Children and teenagers at risk for noise-induced hearing lossApril 30, 2009 in Medicine & Health / Health
Children and teenagers are frequently exposed to potentially damaging noise levels in schools, at home, and in sports, but there has been little reported on their risk for noise-induced hearing loss. In fact, three million children under the age of 18 have some hearing loss, and one factor is external noises.
A recent survey by the American Academy of Otolaryngology - Head and Neck Surgery (AAO - HNS), which represents ear, nose and throat doctors, found that 4 in 5 Americans are concerned about hearing loss due to ear buds. The survey showed that hearing loss is a top medical concern among parents, higher than concerns about asthma, food allergies, or exposure to tobacco smoke. More than 90 percent of parents are very concerned about hearing loss in their children.
Nationwide, 10 million Americans suffer from irreversible noise-induced hearing loss, with 30 million more exposed to dangerous noise levels each day. For children and teenagers, one of the simplest - and most preventable - ways that they can acquire noise-induced hearing loss is by listening to loud music.
"It's important to be aware of the intensity of sound around you in order to protect your hearing," said Marcella Bothwell, MD, a pediatric otolaryngologist--head and neck surgeon at Rady Children's Hospital in San Diego, CA, and chair of the AAO-HNS Board of Governors public relations committee. "Children and teenagers are not always able to recognize when surrounding noises have reached dangerous levels, and that's why parents and caretakers need to be aware, in order to teach them how to avoid permanent damage."
In recognition of Better Hearing and Speech Month, which is celebrated in May, the AAO-HNS recommends these tips to ensure that parents know how to protect their families from noise-induced hearing loss:
•Encourage your children to take breaks from long periods of listening to music.
•Give your child ear plugs or ear muffs if they are involved in a loud activity.
•Remind your child to turn down the sound of their music.
•Teach your child to avoid the noise (walk away) if they feel it is too loud.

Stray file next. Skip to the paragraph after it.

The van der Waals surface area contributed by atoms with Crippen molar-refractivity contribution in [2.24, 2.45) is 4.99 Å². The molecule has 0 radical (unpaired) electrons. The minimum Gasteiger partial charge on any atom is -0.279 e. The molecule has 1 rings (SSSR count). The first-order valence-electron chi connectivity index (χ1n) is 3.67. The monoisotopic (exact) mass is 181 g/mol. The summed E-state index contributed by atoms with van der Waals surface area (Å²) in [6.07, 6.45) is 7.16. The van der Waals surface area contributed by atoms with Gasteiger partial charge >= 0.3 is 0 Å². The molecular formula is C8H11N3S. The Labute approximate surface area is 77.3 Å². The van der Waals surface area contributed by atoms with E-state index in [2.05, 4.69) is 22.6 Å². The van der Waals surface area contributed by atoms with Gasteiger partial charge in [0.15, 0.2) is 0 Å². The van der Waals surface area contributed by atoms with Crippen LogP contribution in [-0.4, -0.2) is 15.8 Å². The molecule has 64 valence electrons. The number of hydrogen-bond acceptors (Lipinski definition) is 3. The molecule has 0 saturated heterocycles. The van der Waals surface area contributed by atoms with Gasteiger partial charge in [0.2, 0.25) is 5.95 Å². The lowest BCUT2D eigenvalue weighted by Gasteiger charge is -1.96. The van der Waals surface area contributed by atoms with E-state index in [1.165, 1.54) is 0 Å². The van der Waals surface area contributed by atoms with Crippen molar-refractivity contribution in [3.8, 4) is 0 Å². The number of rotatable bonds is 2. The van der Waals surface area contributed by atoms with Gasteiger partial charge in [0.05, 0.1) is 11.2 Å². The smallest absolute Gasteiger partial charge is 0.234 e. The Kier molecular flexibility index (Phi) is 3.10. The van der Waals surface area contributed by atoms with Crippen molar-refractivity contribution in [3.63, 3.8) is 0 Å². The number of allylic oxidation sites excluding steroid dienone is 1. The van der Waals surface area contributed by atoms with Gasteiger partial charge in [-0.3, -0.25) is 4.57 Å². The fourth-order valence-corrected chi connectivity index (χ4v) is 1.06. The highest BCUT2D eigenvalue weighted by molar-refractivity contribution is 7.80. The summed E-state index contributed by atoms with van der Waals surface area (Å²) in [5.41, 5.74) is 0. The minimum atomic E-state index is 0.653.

Sound is measured in decibels (dB). A whisper is measured at 30 decibels and a normal conversation is 60 decibels. Eighty-five decibels is equal to listening to your stereo loudly but you are able to hear your friends in a conversation easily. However, the sound from a personal mp3 player at maximum level has been measured at 115 decibels—higher than the noise from a power saw (110 decibels).
According to ENT doctors and government occupational safety standards, people should wear ear plugs if they are exposed to any noise over 85 decibels for at least eight hours. If the noise is louder, the length of time needed to damage hearing will shorten. For example, 100 decibels may only take 15 minutes to permanently damage your hearing. Hearing loss is sneaky and adds up over the years. It starts in the high frequencies that humans don't notice much until they begin to lose understanding of words.
For children and teenagers, some activities that can risk damaging hearing include: playing with noisy toys, band instruments, and video games; listening to personal music players and stereos at high volumes; attending concerts and movies; operating lawn mowers, leaf blowers, and power tools; and riding off-road vehicles and snowmobiles. As a general rule, noise may damage your hearing if you are at arm's length from it, or have to shout to make yourself heard.
Source: American Academy of Otolaryngology -- Head and Neck Surgery
"Children and teenagers at risk for noise-induced hearing loss" April 30, 2009 http://phys.org/news/2009-04-children-teenagers-noise-induced-loss.html